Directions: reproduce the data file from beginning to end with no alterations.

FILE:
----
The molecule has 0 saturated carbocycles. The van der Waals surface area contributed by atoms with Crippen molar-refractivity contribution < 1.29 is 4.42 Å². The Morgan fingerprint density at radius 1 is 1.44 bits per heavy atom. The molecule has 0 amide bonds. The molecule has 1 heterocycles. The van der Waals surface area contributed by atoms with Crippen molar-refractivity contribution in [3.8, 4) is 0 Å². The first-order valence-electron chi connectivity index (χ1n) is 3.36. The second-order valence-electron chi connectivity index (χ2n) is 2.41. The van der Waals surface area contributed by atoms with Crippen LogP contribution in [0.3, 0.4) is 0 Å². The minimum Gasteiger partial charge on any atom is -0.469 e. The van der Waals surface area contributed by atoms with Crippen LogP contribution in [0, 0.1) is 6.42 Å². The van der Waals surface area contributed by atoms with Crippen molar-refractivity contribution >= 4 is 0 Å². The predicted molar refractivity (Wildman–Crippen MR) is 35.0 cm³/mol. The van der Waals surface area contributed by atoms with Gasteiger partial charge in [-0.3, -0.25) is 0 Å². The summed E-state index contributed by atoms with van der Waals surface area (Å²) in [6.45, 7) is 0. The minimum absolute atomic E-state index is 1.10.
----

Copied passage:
The molecule has 0 saturated carbocycles. The van der Waals surface area contributed by atoms with Crippen molar-refractivity contribution < 1.29 is 4.42 Å². The Morgan fingerprint density at radius 1 is 1.44 bits per heavy atom. The molecule has 0 amide bonds. The molecule has 1 heterocycles. The van der Waals surface area contributed by atoms with Crippen molar-refractivity contribution in [3.8, 4) is 0 Å². The first-order valence-electron chi connectivity index (χ1n) is 3.36. The second-order valence-electron chi connectivity index (χ2n) is 2.41. The van der Waals surface area contributed by atoms with Crippen LogP contribution in [0.3, 0.4) is 0 Å². The minimum Gasteiger partial charge on any atom is -0.469 e. The van der Waals surface area contributed by atoms with Crippen LogP contribution in [0, 0.1) is 6.42 Å². The van der Waals surface area contributed by atoms with Crippen molar-refractivity contribution >= 4 is 0 Å². The predicted molar refractivity (Wildman–Crippen MR) is 35.0 cm³/mol. The van der Waals surface area contributed by atoms with Gasteiger partial charge in [-0.3, -0.25) is 0 Å². The summed E-state index contributed by atoms with van der Waals surface area (Å²) in [6.45, 7) is 0. The minimum absolute atomic E-state index is 1.10.